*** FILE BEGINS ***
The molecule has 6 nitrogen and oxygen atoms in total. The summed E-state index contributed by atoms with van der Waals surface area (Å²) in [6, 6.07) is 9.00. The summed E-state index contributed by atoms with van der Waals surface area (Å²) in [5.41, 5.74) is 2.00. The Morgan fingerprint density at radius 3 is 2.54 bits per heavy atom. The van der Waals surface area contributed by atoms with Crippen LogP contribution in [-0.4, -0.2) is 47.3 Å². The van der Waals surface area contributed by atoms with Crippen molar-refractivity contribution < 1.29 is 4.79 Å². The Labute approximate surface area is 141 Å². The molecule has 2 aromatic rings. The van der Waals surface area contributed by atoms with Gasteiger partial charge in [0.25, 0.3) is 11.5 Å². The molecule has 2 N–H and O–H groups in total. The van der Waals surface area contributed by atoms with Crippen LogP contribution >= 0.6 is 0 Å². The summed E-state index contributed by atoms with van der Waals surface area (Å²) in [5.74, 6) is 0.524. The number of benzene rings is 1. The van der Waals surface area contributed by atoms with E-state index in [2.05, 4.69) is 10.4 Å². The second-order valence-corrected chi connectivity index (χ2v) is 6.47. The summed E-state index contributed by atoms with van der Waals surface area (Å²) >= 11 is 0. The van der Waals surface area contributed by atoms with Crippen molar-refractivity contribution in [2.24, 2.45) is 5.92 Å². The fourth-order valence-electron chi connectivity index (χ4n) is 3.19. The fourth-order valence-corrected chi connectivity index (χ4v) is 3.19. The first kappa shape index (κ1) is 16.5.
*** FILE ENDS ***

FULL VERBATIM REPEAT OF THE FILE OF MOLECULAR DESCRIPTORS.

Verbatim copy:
The molecule has 6 nitrogen and oxygen atoms in total. The summed E-state index contributed by atoms with van der Waals surface area (Å²) in [6, 6.07) is 9.00. The summed E-state index contributed by atoms with van der Waals surface area (Å²) in [5.41, 5.74) is 2.00. The Morgan fingerprint density at radius 3 is 2.54 bits per heavy atom. The van der Waals surface area contributed by atoms with Crippen LogP contribution in [-0.4, -0.2) is 47.3 Å². The van der Waals surface area contributed by atoms with Crippen molar-refractivity contribution < 1.29 is 4.79 Å². The Labute approximate surface area is 141 Å². The molecule has 2 aromatic rings. The van der Waals surface area contributed by atoms with Gasteiger partial charge in [0.25, 0.3) is 11.5 Å². The molecule has 2 N–H and O–H groups in total. The van der Waals surface area contributed by atoms with Crippen LogP contribution >= 0.6 is 0 Å². The summed E-state index contributed by atoms with van der Waals surface area (Å²) in [5.74, 6) is 0.524. The number of benzene rings is 1. The van der Waals surface area contributed by atoms with E-state index in [2.05, 4.69) is 10.4 Å². The second-order valence-corrected chi connectivity index (χ2v) is 6.47. The summed E-state index contributed by atoms with van der Waals surface area (Å²) >= 11 is 0. The van der Waals surface area contributed by atoms with Crippen molar-refractivity contribution in [2.24, 2.45) is 5.92 Å². The fourth-order valence-electron chi connectivity index (χ4n) is 3.19. The fourth-order valence-corrected chi connectivity index (χ4v) is 3.19. The first kappa shape index (κ1) is 16.5.